Things to know about sewer line bellies
When it comes to the various components in a home plumbing system, few play as central a role as your main sewer line. The sewer line acts as a conduct from your home to your city’s sewer main, usually located beneath the road in front of a house. Waste water flows out of your home through the sewer pipe en route to the municipal waste treatment plant.
If anything should go wrong with your sewer line, your entire home’s plumbing system may be affected. One of the most frequent issues affecting sewer lines comes in the form of sewer line bellies. If you would like to improve your knowledge of this common problem, keep reading. This article outlines four things to know about sewer line bellies.
Sewer line bellies impede the flow of waste
A residential plumbing system contains no pumps or other mechanical parts responsible for pushing waste to the city sewer main. Instead, gravity alone ensures the proper flow of waste out of your home. In order to facilitate flow, the sewer pipe leads out of your home at a sloping angle. Ideally, the sewer line should have an angle of ¼ inchfor every foot of pipe.
A sewer line belly involves part of the sewer line sagging downward, taking on a curved shape which impedes the natural flow of waste. Not only does the waste water no longer have the benefit of flowing downhill all the way to the sewer main, but it also has to move upward along the second half of the curve.
In some cases, the pressure of the water flowing out of your home may provide sufficient force to push past a sewer line belly. Yet over time, debris tends to build up along the base of the belly. This build-up makes it harder for waste to move through the sewer line. Eventually you may begin experiencing sewage backups inside of your home.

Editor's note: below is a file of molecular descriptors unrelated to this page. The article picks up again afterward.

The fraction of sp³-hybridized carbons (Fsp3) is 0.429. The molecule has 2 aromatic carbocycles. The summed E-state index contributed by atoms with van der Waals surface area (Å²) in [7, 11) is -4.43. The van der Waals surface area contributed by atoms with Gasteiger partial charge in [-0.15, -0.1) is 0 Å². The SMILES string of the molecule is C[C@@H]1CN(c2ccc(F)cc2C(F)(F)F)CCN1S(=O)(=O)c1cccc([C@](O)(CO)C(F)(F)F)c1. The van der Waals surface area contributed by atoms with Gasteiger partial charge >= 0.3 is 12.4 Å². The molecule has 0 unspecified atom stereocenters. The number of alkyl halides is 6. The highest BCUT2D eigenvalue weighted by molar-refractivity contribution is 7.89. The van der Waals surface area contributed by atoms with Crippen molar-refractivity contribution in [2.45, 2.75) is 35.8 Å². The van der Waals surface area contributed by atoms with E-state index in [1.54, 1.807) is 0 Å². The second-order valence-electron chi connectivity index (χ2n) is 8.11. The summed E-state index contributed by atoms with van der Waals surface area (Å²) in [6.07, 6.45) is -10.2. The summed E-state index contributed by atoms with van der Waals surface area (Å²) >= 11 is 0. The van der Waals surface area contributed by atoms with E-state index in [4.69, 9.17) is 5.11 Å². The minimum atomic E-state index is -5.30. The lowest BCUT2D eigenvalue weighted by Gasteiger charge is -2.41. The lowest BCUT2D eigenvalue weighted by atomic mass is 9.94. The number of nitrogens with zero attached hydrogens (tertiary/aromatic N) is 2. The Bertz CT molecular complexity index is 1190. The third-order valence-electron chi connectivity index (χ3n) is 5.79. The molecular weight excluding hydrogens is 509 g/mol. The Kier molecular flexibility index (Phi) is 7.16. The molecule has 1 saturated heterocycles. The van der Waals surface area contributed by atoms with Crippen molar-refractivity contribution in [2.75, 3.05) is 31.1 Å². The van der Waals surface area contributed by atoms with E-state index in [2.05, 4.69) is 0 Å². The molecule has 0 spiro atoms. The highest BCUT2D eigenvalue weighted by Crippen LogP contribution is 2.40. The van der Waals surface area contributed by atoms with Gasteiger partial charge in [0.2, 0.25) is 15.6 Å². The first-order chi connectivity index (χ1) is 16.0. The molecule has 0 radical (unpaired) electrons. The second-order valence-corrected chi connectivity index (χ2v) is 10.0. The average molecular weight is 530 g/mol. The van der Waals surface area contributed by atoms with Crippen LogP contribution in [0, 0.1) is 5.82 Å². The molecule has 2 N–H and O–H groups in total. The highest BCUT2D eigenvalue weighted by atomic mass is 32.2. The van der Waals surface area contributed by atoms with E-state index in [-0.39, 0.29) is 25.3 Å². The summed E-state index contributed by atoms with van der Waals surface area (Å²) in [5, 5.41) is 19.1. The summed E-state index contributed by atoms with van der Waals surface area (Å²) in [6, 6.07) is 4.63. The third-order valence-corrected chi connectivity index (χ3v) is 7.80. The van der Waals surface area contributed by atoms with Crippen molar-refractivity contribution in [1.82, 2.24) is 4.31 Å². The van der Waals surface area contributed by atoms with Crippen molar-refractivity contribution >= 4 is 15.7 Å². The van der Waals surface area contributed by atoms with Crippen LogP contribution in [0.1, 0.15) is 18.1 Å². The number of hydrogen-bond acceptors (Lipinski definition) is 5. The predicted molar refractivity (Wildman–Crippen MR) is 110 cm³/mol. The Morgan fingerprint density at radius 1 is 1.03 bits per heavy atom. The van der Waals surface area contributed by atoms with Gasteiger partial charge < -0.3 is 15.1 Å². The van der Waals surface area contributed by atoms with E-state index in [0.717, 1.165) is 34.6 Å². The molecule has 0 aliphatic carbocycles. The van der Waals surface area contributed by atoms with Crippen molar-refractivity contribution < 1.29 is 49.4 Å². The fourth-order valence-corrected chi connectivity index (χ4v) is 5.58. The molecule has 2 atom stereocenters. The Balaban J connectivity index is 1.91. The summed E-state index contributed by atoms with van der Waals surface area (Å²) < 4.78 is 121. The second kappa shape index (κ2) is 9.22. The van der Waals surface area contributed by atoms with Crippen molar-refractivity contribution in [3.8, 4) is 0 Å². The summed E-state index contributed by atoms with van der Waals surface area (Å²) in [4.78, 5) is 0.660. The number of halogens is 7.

Sewer line bellies usually have natural causes
Most home sewer lines start off with a correct angle. Yet as the years go by, those pipes often develop bellies as the result of shifting soil. As dirt compacts beneath the sewer line, it will sag downward into any void spaces that form. A variety of natural causes can lead to sewer bellies, including tree root growth, excessive soil hydration, earthquakes, and even normal seasonal temperature fluctuations.
Proper installation techniques prevent sewer bellies
While the factors that lead to sewer bellies tend occur naturally, well-installed sewer lines can often resist such forces. To begin with, contractors should thoroughly compact the soil before installing the sewer line. Compaction minimizes the likelihood of soil-density changes leaving the pipe under-supported.
An equally important tactic involves installing a bedding material in the trench before placing the pipe. Sand makes the best choice for a bedding material, although gravel can also be effective. Unlike soil, sand will not compact over time. As a result, the base of the sewer pipe should maintain a decent level of support.
Many sewer belly diagnoses are incorrect
Contractors often use video inspection technology to diagnose sewer bellies. Unfortunately, less experienced plumbers often misinterpret what they see. Noticing a dip in the water level at a certain place in the pipe, they assume they have found a sewer belly. Instead, your pipe may suffer from the problem known as channeling.
Channeling happens when the bottom of a sewer line erodes, leading to low spots. In extreme cases, the bottom of the pipe may even disappear entirely. The issue here has nothing to do with slope, and everything to do with corrosion and wear. Repairing channeling, therefore, requires a much different repair procedure than repairing a sewer belly.
Sewer Line Belly vs. Channeling – Why the confusion?
The issue lies with the company performing the video inspection. At first glance, both conditions may have the same symptom – the camera going underwater during a sewer video inspection. However, only after thorough investigation with a jetter can the problem be properly diagnosed.